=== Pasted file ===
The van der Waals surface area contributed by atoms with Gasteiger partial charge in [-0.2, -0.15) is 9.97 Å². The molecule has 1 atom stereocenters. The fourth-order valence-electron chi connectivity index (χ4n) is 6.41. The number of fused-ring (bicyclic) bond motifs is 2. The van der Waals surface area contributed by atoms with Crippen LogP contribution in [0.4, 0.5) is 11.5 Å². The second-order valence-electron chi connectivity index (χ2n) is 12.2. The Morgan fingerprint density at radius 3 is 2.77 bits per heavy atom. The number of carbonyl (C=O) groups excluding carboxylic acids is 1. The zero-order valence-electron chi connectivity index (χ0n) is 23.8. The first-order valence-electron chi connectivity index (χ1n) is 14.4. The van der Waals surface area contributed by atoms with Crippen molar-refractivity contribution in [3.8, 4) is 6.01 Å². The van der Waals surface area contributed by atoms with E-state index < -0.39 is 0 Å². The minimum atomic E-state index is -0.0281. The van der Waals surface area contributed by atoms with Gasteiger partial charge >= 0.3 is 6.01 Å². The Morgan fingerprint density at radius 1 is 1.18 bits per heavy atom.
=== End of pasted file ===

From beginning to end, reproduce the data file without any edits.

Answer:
The van der Waals surface area contributed by atoms with Gasteiger partial charge in [-0.2, -0.15) is 9.97 Å². The molecule has 1 atom stereocenters. The fourth-order valence-electron chi connectivity index (χ4n) is 6.41. The number of fused-ring (bicyclic) bond motifs is 2. The van der Waals surface area contributed by atoms with Crippen LogP contribution in [0.4, 0.5) is 11.5 Å². The second-order valence-electron chi connectivity index (χ2n) is 12.2. The Morgan fingerprint density at radius 3 is 2.77 bits per heavy atom. The number of carbonyl (C=O) groups excluding carboxylic acids is 1. The zero-order valence-electron chi connectivity index (χ0n) is 23.8. The first-order valence-electron chi connectivity index (χ1n) is 14.4. The van der Waals surface area contributed by atoms with Crippen molar-refractivity contribution in [3.8, 4) is 6.01 Å². The van der Waals surface area contributed by atoms with E-state index < -0.39 is 0 Å². The minimum atomic E-state index is -0.0281. The van der Waals surface area contributed by atoms with Gasteiger partial charge >= 0.3 is 6.01 Å². The Morgan fingerprint density at radius 1 is 1.18 bits per heavy atom.